Holy F*** Latin Review

Album. Released 2010.  

BBC Review

The group’s third album brings a little more muscle to their punch.

Laura Barton 2010

It can be hard to write about Holy Fuck without making their music sound like some kind of ungodly ear-puncturing clatterbang; all distortion, fuzz, toy guns, toy keyboards and a host of improvisational instruments. But in truth theirs is the most beautiful cacophony. Borne of a Nova Scotian art collective, Holy Fuck are (currently) a four-piece consisting of two keyboards, bass and drums, and their intention is to make music that sounds electronic, while remaining resolutely unlaptopped.

Latin, the band's third album, is something of a side-step from its predecessors, Holy Fuck (2004) and LP (2007). It’s less brawny and statelier, perhaps in part due to its producers Paul Epworth (Florence, The Rapture) and Dave Sardy (Black Mountain, LCD). But it might well be the closest the band has got to sounding as visceral and as rich on record as they do live.

Opening with the graceful drone of 1MD, Latin starts as it means to go on: tantalisingly, and most unexpectedly. But the mood is soon interrupted by Red Lights, a buoyant, bass-thuggish tune, reminiscent of LP's most swaggering numbers. But there is a progression here too, most notably in the fact that these tracks feel so much like songs, rather than free-floating belly-driven jams. They are songs in the same way LCD Soundsystem, say, writes songs that sprawl and catch and turn back on themselves, but still seem to own some kind of structure.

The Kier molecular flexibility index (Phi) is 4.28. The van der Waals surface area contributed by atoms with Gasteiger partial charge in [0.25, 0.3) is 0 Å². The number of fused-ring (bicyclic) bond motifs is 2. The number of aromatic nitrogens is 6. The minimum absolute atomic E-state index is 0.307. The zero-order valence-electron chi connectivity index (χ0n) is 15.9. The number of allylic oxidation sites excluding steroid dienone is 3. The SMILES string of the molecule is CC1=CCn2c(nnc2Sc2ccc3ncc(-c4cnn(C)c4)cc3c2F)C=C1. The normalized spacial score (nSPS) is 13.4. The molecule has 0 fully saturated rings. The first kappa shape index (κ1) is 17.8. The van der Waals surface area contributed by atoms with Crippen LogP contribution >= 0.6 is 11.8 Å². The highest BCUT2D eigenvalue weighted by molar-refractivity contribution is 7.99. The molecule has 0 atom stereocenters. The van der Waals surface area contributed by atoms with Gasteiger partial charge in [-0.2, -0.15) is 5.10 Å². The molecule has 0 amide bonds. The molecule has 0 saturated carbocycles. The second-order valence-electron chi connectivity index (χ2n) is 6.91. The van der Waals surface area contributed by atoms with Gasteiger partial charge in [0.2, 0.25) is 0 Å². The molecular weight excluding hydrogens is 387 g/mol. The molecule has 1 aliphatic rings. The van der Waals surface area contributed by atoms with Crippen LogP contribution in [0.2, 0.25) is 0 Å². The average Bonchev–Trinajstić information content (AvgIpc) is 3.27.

And there is a new quality here too – one shudders to call it maturity, but perhaps we might instead name it distance, a faint air of remove that appears even in the most intense, meatiest tracks. Silva & Grimes might be a good example, all pared-back floatiness; or near-title-track Latin America, which shoves a kind of bombastic joviality right up against mournful brass and keyboards. Later comes SHT MTN, all dirge and robotic female face, yet which succeeds in being surprisingly infectious. Only Lucky suffers from a little late-Verve space-rock mysticism, though thankfully this is soon tempered by the wiry strut of P.I.G.S.

In short, Holy Fuck haven't so much as grown up as filled out, bringing a little more muscle to their punch.

Creative Commons Licence This work is licensed under a Creative Commons Licence. If you choose to use this review on your site please link back to this page.